After I posted my second post on a sense of place my partner drew my attention to the geometry of my map. Indeed the screen shot of my Google tour was akin to the image of geometry I included from Wikipedia, but what was fascinating for him was the where the centre of the map was/is. Since I started my life in Vancouver Canada and have now returned here for the present time should that not be the centre of my map? I could manipulate the view, as you will see if you visit the tour, but I had selected the screen shot with Europe and Africa at the centre. Was this a conscious decision? Was I projecting into the map my cultural draw or is it simply that all through primary, secondary and third level education maps have been represented to me with Europe at the centre. Must I delve into a discussion on post-colonial theory and why maps historically were drawn from a Euro-centric? Others have gone before and I will not reinvent the wheel but rather encourage you to explore. It is pertinent to the discussion that we understand how much of an impact being colonized continues to have on how peoples and nations view the world. I had a interesting discussion this past week with a student of mine who comes from a First Nations community in Canada about mapping and indigenous communities. It began as we were discussing a paper which focuses on community mapping, a research tool which has become especially popular in Action and Participatory Research projects. We were addressing whether the exercise of asking communities to draw their perception of their land/community/region was indeed a participatory exercise in the true sense as traditionally different communities/peoples/cultures have very different ways of understanding the world. I know growing up in Africa that there were certainly no street names or directions except those reminiscent of the British colonial rule. A fantastic App has just been developed in Ghana to try and address this issue given the centrality of technology in contemporary times. In Ireland directions are only used in Dublin to understand perceived social class in terms of if you a North Dub or a South Dub. Certainly, I have had to adjust and learn the concept of North, South, East, West here in North America, and am still constantly amazed with how it is used in everyday speak. The discussion brought up by my student made me reflect on how we take certain maps and ways of understanding boundaries of place for granted. Whose map is it anyways? The ability to create our own Google maps or other forms of digital visualization of places is giving us more creative freedom than the Atlases of old where place appeared static.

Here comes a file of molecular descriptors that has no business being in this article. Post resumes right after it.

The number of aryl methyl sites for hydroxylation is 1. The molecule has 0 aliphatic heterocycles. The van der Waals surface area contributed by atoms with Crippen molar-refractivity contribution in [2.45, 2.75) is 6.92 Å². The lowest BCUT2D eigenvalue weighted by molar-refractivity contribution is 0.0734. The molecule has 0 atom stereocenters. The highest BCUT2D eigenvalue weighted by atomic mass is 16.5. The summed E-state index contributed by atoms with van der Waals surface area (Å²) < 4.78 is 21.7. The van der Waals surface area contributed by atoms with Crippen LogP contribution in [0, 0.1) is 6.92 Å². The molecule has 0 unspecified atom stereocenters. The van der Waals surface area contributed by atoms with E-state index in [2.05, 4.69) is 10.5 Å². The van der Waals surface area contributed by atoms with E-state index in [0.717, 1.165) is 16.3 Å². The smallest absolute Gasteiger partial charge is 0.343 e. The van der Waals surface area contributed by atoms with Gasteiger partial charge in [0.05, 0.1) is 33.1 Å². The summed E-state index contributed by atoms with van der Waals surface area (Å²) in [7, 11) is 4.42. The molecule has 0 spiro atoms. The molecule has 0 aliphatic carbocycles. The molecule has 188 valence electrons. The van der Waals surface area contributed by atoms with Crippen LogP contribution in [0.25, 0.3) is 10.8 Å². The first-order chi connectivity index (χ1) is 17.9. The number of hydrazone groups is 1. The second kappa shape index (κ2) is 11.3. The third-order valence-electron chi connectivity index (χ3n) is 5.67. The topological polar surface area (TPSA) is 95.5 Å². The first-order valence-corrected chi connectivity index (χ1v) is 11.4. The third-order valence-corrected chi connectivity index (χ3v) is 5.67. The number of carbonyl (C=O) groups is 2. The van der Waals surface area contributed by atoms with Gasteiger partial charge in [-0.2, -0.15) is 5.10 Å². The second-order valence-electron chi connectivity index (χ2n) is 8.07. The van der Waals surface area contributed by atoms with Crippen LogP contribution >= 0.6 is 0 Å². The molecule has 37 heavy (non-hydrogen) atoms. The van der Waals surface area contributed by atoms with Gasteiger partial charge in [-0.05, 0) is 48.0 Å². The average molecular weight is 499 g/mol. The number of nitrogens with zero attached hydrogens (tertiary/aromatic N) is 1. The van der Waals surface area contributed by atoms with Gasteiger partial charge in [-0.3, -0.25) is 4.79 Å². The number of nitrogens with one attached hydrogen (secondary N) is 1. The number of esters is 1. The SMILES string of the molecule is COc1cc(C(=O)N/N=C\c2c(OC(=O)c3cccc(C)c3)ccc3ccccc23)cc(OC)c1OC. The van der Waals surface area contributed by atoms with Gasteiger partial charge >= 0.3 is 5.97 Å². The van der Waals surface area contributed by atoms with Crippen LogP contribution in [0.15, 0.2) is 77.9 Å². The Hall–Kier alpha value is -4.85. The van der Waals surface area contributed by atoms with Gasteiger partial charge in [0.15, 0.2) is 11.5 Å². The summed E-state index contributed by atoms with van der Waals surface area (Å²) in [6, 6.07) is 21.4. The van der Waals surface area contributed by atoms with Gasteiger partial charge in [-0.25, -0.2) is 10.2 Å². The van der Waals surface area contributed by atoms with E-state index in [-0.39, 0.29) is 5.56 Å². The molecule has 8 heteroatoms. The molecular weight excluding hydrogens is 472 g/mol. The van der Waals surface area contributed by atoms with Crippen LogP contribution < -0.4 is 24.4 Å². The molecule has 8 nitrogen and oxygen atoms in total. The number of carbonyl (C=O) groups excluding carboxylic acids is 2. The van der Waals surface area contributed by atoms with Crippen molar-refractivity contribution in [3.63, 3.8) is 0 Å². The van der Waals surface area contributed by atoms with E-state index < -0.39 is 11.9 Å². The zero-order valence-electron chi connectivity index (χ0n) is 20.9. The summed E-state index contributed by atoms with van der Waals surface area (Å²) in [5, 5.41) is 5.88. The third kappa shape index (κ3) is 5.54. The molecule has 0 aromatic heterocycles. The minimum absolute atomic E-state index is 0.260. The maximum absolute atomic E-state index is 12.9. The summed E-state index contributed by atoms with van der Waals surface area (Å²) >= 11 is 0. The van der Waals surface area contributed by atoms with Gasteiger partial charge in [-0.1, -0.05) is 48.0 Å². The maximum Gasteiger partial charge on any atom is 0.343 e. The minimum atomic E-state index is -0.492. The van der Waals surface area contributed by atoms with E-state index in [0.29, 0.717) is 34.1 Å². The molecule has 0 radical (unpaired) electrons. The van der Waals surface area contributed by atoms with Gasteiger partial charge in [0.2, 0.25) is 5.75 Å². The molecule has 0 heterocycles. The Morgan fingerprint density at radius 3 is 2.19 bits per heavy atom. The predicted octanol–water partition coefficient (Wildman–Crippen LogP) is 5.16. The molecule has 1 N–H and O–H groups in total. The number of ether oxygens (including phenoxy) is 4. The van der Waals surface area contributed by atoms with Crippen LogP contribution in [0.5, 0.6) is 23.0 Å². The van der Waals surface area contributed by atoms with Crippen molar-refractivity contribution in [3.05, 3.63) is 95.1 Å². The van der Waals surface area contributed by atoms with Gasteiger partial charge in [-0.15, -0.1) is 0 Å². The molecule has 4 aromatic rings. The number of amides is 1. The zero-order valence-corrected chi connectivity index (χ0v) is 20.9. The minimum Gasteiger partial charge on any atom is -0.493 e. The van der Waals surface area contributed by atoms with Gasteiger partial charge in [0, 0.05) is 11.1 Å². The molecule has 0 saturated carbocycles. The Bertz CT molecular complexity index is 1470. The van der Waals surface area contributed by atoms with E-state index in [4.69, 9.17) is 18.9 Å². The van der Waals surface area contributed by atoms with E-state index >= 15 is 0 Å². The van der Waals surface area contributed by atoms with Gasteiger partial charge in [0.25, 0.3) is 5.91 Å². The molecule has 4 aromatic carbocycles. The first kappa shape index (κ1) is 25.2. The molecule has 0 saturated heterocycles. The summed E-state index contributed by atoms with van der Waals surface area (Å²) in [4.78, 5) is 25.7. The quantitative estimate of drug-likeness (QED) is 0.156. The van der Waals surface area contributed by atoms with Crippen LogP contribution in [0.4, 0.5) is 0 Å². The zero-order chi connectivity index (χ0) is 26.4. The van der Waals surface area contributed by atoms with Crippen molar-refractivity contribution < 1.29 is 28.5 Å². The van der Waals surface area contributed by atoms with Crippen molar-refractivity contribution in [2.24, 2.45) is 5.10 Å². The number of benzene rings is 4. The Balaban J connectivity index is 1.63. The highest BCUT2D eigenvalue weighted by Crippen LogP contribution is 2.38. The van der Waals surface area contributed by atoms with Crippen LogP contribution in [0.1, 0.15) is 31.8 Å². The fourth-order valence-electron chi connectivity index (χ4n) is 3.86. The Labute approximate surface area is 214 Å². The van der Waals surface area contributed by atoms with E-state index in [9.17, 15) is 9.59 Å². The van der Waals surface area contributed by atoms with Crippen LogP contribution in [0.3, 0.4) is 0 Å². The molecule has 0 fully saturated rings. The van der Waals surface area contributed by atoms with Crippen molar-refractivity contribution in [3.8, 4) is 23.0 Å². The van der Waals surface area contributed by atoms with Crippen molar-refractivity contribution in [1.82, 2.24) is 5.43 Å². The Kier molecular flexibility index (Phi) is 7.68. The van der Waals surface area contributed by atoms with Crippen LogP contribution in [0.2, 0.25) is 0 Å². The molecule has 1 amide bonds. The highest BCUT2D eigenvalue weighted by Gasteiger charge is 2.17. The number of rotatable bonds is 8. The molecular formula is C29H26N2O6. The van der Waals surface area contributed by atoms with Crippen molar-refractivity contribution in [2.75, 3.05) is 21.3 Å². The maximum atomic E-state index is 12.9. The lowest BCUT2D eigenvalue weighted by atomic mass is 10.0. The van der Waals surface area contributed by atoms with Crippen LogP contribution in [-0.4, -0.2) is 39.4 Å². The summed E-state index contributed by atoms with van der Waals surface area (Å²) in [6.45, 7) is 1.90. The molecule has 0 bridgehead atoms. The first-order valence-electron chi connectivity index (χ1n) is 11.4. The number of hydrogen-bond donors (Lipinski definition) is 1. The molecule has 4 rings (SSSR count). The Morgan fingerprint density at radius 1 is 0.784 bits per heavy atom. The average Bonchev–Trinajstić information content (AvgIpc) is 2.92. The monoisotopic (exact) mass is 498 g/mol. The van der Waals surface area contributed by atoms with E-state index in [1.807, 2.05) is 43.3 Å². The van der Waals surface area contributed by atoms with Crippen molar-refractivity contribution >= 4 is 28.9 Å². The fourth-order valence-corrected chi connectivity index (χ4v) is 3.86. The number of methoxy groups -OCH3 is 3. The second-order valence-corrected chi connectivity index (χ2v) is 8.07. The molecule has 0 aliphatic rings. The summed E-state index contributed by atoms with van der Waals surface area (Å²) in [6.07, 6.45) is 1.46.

Returning to my own screen grab of my Google Tour – what if I were to place my place of birth and my current location (both the same) at the centre of the map? The exercise of writing this post brought me to the realization that putting my homes as points on a map simply made the map seem more arbitrary than it already was. When I think about my connections with family and friends in different communities across the globe it is not by the place they are in as a location on the map, but rather as a network of connections not grounded in place with me at the centre reaching out to them. Maps help us to navigate place but we must be aware of how that place is understood differently not only by different cultures and communities but also from individual to individual based on their life experiences.